Work With Your Numbers People To Clarify a Budget
Once you identify your “must-have” features for your space, it’s time to connect with your financial professionals (accountants, planners, CFOs, and others) to define your budget.
Working with these people will give you a clear picture of how much space you can afford. Again, you can always connect with your realtor about such things. But your numbers people have insight into your business and its growth that can help make these decisions as well.
Location, Location, Location (and Parking...)
It’s the tried and true real estate adage: Location, Location, Location.
And it’s just as true in commercial real estate. So, don’t skip the chance to explore the area, zoning laws, environmental regulations, parking regulations, walkability, traffic, and nuisance ordinances.
You may also want to drive by a potential space during the times you’d be going to work, the times your clients or customers might visit the space, and at night to see the overall security of the space in the evening.
Knowing that your space has parking for team members, customers, clients, and visitors is essential and understanding whether the area is the right fit for your brand and business goals is vital as well.
Finally, ask your realtor about doing a walkthrough of the space with them and with a licensed contractor. With these two experts by your side, you’ll be able to make important decisions about whether space is up to code, well maintained, and right for you.
Know Each Space’s Amenities
Just like you would with a home you may purchase, it’s essential to understand what’s included or available for your use when you lease a space.
It’s also good to know who else leases in the building so you can decide if adjacent businesses align or if your neighbors are actually competing for businesses to your own.
Getting clear on whether you’ll be responsible for maintenance, whether you can hang signage, what utilities or insurances come standard, and whether you can pay each month in a standard lump sum or will need to allocate such resources individually can all help you to decide if the building is the right one for you.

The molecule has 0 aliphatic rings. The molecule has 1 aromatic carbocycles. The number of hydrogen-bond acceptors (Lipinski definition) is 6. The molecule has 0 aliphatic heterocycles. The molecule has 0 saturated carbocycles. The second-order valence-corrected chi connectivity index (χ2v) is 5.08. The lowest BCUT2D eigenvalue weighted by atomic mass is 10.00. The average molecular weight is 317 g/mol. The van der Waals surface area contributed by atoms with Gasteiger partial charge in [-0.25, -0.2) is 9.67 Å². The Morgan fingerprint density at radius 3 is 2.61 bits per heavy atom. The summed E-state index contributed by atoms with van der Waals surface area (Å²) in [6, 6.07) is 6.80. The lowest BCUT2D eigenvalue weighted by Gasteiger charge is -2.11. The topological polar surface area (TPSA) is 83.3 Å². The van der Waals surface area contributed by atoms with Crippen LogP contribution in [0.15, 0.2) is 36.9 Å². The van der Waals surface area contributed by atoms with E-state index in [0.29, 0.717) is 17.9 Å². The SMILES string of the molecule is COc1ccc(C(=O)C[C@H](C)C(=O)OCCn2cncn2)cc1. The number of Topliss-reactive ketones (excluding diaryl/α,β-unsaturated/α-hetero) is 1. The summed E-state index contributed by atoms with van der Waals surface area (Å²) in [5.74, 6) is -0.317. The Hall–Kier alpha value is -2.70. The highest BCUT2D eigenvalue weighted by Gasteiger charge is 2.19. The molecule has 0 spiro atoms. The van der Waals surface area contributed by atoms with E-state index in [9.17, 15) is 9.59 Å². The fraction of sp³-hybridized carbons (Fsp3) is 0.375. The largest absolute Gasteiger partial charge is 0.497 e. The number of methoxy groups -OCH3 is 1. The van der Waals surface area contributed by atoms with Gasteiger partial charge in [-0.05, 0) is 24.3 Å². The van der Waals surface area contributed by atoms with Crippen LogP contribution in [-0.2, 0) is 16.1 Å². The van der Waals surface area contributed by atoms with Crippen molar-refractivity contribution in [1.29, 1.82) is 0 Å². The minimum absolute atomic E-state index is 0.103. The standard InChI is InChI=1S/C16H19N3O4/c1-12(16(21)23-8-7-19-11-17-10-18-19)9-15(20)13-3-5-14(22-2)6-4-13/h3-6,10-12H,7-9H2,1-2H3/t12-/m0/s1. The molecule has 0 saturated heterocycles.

Get a Sense For The Landlord
As you get closer to finding the perfect space, it’s going to be important to get a sense of the person you’ll be collaborating with as you run your business in their building.
One easy way to get this insight is to see how the potential landlord handles (or refuses) negotiations about lease terms. If they’re refusing simple requests, getting uncomfortably confrontational, or giving you the sense that they’ll be hard to work with, trust your gut and connect with your realtor to discuss what that might mean for space.
Go Over Your Lease Terms With a Professional
Once you’ve found a space, it’s vital to go over the lease term with your real estate agent and lawyer.
Explore things like insurance, property taxes, maintenance costs, security deposits, termination clauses, modification permissions, expansion permissions, and subleasing terms.
These are keys to your lease because they identify your responsibilities and clarify those of the landlord. They also govern how you can use the space and adapt it to your needs.
Once you’ve gotten clear on these things you may be ready to sign your commercial lease. But if you’re not quite sure where to start or you know you don’t want to navigate this process alone. Contact me here and we’ll connect. I’d love to help you find your business’s new home.